Last week I attended a discussion meetup with Ken Schwaber in Berlin/ Kreuzberg. The event was scheduled pretty shortly - still quite a few developers and project managers from various companies in Berlin showed up.
Ken started with a brief summary of the history of Scrum: Before there was such a thing as an IT industry programming actually was a lot of fun. But somehow the creative job was turned into something people tend to suffer from pretty quickly as people tried to apply principles from manufacturing industries to software "production". Suddenly there was a distinction between testers, programmers, architects... People tried to plan ahead for months or even years noticing only very late in the process that the outcome was by no means what was needed when the product finally was ready.
In contrast to waterfall Scrum comes with very short feedback loops. It comes with developers working with very strong focus on one task at a time. Change is not hated but embraced and built into development.
Some features of Scrum that are often forgotten but never the less essential that were discussed that evening:
- Scrum is all about transparency - it's about telling your customers what is going on. It is about telling your customer honest estimations. It is about telling development to the best of your knowledge all that can makes up for a feature.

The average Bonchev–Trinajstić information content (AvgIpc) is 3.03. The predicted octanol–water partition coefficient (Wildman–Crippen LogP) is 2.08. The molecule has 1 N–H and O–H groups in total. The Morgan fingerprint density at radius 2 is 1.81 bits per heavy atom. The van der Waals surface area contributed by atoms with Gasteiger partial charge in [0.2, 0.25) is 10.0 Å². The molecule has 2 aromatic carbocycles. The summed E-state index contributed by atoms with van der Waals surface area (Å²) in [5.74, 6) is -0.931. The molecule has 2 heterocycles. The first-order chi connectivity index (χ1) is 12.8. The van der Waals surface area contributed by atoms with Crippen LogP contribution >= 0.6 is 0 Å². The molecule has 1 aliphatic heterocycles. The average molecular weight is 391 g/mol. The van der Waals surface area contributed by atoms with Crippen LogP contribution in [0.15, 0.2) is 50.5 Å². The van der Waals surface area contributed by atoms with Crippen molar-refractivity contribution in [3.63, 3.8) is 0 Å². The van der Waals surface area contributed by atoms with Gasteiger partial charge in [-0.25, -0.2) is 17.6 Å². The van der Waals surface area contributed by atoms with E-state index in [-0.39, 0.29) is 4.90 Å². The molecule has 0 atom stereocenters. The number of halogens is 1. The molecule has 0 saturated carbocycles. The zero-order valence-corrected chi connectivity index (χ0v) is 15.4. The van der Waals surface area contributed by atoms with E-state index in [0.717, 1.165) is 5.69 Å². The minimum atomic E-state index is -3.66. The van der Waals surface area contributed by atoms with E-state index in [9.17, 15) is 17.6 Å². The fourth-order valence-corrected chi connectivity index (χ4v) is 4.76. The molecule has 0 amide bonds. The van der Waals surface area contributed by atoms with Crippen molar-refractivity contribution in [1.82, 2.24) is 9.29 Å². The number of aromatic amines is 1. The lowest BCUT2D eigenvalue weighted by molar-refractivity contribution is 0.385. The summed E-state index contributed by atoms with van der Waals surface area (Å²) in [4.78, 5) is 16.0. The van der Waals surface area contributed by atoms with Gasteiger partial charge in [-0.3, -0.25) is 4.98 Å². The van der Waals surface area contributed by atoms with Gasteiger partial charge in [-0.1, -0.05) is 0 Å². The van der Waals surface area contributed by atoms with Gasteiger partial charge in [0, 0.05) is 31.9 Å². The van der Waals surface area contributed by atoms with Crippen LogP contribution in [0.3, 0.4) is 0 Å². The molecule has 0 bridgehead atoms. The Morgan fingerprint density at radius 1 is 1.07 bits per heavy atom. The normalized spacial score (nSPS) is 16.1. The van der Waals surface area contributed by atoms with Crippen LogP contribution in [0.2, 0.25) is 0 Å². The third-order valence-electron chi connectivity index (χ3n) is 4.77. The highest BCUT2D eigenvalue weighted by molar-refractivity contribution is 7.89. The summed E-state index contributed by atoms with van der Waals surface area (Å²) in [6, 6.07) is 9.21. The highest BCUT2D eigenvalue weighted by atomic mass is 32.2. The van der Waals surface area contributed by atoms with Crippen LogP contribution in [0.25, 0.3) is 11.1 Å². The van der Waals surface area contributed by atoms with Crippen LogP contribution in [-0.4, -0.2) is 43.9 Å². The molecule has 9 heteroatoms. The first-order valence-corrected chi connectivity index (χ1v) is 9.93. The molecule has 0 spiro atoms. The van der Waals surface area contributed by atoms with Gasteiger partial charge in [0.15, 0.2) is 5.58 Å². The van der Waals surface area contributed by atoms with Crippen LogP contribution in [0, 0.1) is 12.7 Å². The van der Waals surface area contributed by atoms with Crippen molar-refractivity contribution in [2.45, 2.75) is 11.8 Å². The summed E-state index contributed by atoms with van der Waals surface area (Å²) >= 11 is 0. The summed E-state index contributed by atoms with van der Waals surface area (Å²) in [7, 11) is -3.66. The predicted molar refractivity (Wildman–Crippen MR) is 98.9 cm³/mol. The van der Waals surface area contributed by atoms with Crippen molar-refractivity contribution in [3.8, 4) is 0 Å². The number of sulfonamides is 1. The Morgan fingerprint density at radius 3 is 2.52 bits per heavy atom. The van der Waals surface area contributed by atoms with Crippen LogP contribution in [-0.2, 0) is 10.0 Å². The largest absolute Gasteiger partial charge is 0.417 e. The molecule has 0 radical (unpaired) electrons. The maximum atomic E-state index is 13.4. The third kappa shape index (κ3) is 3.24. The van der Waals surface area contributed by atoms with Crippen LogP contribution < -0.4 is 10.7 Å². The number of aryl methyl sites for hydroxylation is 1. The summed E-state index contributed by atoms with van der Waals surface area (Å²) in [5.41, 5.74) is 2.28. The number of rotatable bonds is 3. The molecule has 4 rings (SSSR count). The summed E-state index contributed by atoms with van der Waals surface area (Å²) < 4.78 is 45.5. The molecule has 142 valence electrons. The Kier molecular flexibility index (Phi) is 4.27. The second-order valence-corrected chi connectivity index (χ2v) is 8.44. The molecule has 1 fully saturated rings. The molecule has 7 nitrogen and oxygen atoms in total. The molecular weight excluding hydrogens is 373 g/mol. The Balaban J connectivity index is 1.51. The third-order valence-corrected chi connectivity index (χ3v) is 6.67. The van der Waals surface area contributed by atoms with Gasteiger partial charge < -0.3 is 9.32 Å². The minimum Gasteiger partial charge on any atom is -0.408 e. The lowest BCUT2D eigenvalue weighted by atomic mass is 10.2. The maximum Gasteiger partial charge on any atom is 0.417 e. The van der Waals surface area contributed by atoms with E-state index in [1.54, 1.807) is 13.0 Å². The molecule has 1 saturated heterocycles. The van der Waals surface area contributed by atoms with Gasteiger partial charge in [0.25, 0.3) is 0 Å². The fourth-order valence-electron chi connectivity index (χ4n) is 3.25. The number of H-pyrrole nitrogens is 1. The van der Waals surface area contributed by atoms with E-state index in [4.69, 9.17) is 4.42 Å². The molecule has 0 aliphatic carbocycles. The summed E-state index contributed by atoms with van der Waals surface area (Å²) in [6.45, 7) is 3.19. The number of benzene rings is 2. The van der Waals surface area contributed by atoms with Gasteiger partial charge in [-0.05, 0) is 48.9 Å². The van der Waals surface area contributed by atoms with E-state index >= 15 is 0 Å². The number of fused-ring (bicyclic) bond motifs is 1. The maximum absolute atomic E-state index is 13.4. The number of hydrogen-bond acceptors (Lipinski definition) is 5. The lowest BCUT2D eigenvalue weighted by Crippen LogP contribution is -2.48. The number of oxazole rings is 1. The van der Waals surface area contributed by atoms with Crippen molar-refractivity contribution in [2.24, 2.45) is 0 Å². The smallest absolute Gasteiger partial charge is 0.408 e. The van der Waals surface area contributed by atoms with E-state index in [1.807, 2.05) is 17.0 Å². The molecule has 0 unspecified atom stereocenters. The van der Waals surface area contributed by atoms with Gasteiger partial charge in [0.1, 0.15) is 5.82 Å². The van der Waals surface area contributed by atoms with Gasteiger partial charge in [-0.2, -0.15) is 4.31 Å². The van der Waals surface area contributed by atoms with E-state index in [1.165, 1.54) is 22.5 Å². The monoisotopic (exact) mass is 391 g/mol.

- Scrum is neither easy nor a solution in itself. It is simply a way of uncovering problems very quickly that are easier to hide in waterfall processes. You have one person who is an isle of knowledge in your company? At every sprint planning this problem will become obvious until you find a way to solve it.
- Scrum is about giving developers a box of time that is not to be interrupted. Developing software asks for a lot of concentration. Getting interrupted and resuming work on the task again is so expensive that there is close to nothing this can be justified with.
- A nice way of doing Scrum is to use Scrum for management and XP for development. Scrum does not provide any solutions on how to reach the goals set - it does not tell you exactly how to arrive at a stable release by the end of your sprint. It just sets the goal for you. On the other hand XP holds quite a few development best practices that can help achieve these goals.
- It needs time to change how customers and developers are working: Yearlong experience has trained them to think in certain ways. So at the beginning Scrum is all about teaching and training people. It takes time to learn a new way of getting things done.
There are ways to do fixed price contracts with Scrum. You just have a few more freedoms to offer to your customer:
- Tell your customer that your clients usually change their mind underway. Give them the freedom to change anything not yet implemented. An item can be exchanged with an item of equal cost for no increase in prize. An item can be exchanged with a cheaper item with a decrease of cost, it can be exchanged with a more expensive item for a rise in cost.
- Tell your customer that you already have pre-priorized items. The client is free to re-prioritize items as he wishes - as long as the item was not implemented already.
- Tell you customer that as you are implementing those items at first that have a high priority you may come to a point where those items not done are not important for release so he could eventually stop early and pay less.
In summary the evening was very interesting and insightful for me. It helps to talk about Scrum implementation problems. To learn which problems others have and how they attack these problems.